FC Organizational Products recently asked 1,000 people about their 2013 New Year’s resolutions. The top five:
- Become more physically fit
- Improve personal finances
- Become healthier
- Lose weight
- Read more
While we can’t help you buff up or lose weight (unless you want to know about Getting in Shape Without the Gym), we can show you how to achieve your personal finance resolutions in the new year. It all starts with setting a goal and making a budget to get there. In the video below, Money Talks News founder Stacy Johnson shows you how to accomplish those New Year’s resolutions in a few easy steps. Check it out, then read on for more.
Now, let’s hash out the details…
1. Set a goal
Your first step is to set a goal - something you really want. If it’s not compelling, achieving it will be tough, especially if it requires sacrifice.
The most critical step in achieving goals is crafting them. Take the time to consider what’s important – not what should be important, or might be important, or what your spouse thinks is important. What’s your dream? What’s your burning desire?
Once you have a goal in mind, figure out how much you need and when you’ll have it. For example, my goal this year is to save $3,000 to put toward a new car by Dec. 31, 2013. The amount is exact and so is the date. It’s compelling because I hate my current clunker and – let’s be honest – I like picturing myself in a new car.
2. Create a plan
Step two – make a budget, otherwise known as a spending plan. While you can do this with a pencil and piece of paper, the best way is to use a free site or app that will automate a lot of the work. For example, Money Talks just formed a partnership with PowerWallet – a free site where you simply input your bank account, bills, and goals, and it does the rest: keeps track of everything you make and spend, reminds you when your bills are due, and helps you find extra money to accomplish your goals.
If you hate the idea of online budgeting, use one of these free budget spreadsheets, or simply write it down on paper.
Whether online or on paper, a spending plan is simply a record of everything you make and spend, divided into categories. That includes fixed expenses, like rent or mortgage payments, car payments, and insurance, as well as variable ones, like groceries, utility bills, and other purchases. Once these expenses are subtracted from your income, what’s left is the money you can put toward your goal.
The idea is to treat your goal like any other important bill. For example, I want to save $3,000 in 12 months. That means I’ll need to find $250 every month. If I already have that left over, no problem. But if I don’t, I’ll have to stare at my spending plan, see where my money is going now, cut some from other categories, and add some to my goal.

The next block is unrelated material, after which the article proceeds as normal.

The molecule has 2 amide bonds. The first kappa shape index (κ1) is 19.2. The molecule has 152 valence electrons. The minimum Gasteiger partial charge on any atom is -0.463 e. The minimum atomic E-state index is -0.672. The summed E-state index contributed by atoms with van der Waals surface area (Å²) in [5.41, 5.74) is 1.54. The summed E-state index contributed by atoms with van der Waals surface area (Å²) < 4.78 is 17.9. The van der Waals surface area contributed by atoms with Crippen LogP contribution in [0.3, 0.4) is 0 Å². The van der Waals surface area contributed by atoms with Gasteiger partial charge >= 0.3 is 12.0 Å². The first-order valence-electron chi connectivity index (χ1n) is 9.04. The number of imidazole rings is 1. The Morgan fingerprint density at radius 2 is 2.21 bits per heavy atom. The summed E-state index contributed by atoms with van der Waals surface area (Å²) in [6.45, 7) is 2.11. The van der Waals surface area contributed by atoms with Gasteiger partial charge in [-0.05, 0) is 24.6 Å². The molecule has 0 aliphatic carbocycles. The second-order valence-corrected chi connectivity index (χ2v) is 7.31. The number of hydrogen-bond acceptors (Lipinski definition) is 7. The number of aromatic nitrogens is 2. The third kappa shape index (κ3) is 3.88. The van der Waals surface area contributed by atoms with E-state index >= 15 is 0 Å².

The trick to reducing expenses to come up with goal money is to find ways to cut without sacrificing your quality of life. In other words, gain without pain. Whether this is possible will depend on how much fat you currently have in your budget. But no matter how tight the budget, there are usually tips that can help you find extra cash. For examples, see articles like:
- 25 Simple Ways to Save an Extra $1,000
- 30 Tips to Save on Food
- 8 Ways to Save Big on Rent
- 10 Ways to Save on Pets
- 30 Tips to Spend Less and Save More
3. Follow your money
Online money management with a site like PowerWallet allows you to see your budget, as well as current balances for your checking account, credit cards, car loan, mortgage, etc., all on one page. It’s infinitely easier than paper, because it does the updating for you: All you have to do is log on every day. But if you prefer a pen and paper, you can keep your receipts and manually divide your purchases into categories daily.
Either way, tracking your spending shows you trends so you can make adjustments as you go. For example, last month I realized I had spent more on groceries than I’d planned. This month, I’m staying on top of my cart.
4. Stay focused on your goal
Finally, keep your goal in mind as you work your plan. PowerWallet has a goal tracker so I instantly see my goal when I log on, as well as how close I am to getting there.
Tracking your progress is one way to stay motivated, but there are others. Say you’re like me and want to buy a car. Why not stick a picture of the car you want on your refrigerator? Every time you grab something out of the fridge, you’ll be motivated to save more toward your goal. Trying to add more to your emergency fund? I have a picture of a piggy bank as my desktop wallpaper. It motivates me to save every time I log on (or off).
Bottom line? Most resolutions fail because we didn’t create a plan to make them happen. If your goals involve money, your path to achieving it is a spending plan. Make one, keep yourself motivated, and this year will be the year you find a way to change everything.
(Disclosure: While PowerWallet is free, Money Talks receives a small referral fee when accounts are activated.)
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